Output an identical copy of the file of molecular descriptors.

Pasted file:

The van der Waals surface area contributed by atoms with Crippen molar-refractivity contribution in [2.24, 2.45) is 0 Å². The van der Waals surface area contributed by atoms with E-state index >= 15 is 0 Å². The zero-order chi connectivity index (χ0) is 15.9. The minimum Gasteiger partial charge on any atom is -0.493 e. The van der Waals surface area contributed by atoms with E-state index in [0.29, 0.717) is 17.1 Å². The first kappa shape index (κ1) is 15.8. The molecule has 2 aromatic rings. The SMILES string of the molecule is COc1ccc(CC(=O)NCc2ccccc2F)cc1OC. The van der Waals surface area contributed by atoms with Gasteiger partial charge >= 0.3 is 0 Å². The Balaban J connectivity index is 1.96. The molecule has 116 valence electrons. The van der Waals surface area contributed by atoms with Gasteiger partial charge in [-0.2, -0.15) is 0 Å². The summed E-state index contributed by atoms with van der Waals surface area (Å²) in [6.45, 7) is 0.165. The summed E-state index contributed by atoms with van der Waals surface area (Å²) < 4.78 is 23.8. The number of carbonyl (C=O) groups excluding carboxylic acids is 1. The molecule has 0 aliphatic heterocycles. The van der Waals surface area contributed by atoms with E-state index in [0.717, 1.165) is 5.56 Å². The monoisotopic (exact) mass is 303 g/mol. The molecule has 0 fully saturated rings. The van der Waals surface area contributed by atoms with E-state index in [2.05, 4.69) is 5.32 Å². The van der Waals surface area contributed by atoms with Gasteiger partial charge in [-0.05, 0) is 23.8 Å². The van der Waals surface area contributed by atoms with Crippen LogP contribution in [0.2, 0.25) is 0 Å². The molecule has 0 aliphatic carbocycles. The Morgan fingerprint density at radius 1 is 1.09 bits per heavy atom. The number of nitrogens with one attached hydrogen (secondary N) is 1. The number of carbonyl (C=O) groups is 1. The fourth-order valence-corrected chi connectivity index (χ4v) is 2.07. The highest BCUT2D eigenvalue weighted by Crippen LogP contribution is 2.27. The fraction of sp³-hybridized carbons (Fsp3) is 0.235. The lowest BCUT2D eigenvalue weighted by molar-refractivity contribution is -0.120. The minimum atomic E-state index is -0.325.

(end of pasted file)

The van der Waals surface area contributed by atoms with Crippen molar-refractivity contribution in [2.24, 2.45) is 0 Å². The van der Waals surface area contributed by atoms with E-state index >= 15 is 0 Å². The zero-order chi connectivity index (χ0) is 15.9. The minimum Gasteiger partial charge on any atom is -0.493 e. The van der Waals surface area contributed by atoms with E-state index in [0.29, 0.717) is 17.1 Å². The first kappa shape index (κ1) is 15.8. The molecule has 2 aromatic rings. The SMILES string of the molecule is COc1ccc(CC(=O)NCc2ccccc2F)cc1OC. The van der Waals surface area contributed by atoms with Gasteiger partial charge >= 0.3 is 0 Å². The Balaban J connectivity index is 1.96. The molecule has 116 valence electrons. The van der Waals surface area contributed by atoms with Gasteiger partial charge in [-0.2, -0.15) is 0 Å². The summed E-state index contributed by atoms with van der Waals surface area (Å²) in [6.45, 7) is 0.165. The summed E-state index contributed by atoms with van der Waals surface area (Å²) < 4.78 is 23.8. The number of carbonyl (C=O) groups excluding carboxylic acids is 1. The molecule has 0 aliphatic heterocycles. The van der Waals surface area contributed by atoms with E-state index in [0.717, 1.165) is 5.56 Å². The monoisotopic (exact) mass is 303 g/mol. The molecule has 0 fully saturated rings. The van der Waals surface area contributed by atoms with E-state index in [2.05, 4.69) is 5.32 Å². The van der Waals surface area contributed by atoms with Gasteiger partial charge in [-0.05, 0) is 23.8 Å². The van der Waals surface area contributed by atoms with Crippen LogP contribution in [0.2, 0.25) is 0 Å². The molecule has 0 aliphatic carbocycles. The Morgan fingerprint density at radius 1 is 1.09 bits per heavy atom. The number of nitrogens with one attached hydrogen (secondary N) is 1. The number of carbonyl (C=O) groups is 1. The fourth-order valence-corrected chi connectivity index (χ4v) is 2.07. The highest BCUT2D eigenvalue weighted by Crippen LogP contribution is 2.27. The fraction of sp³-hybridized carbons (Fsp3) is 0.235. The lowest BCUT2D eigenvalue weighted by molar-refractivity contribution is -0.120. The minimum atomic E-state index is -0.325.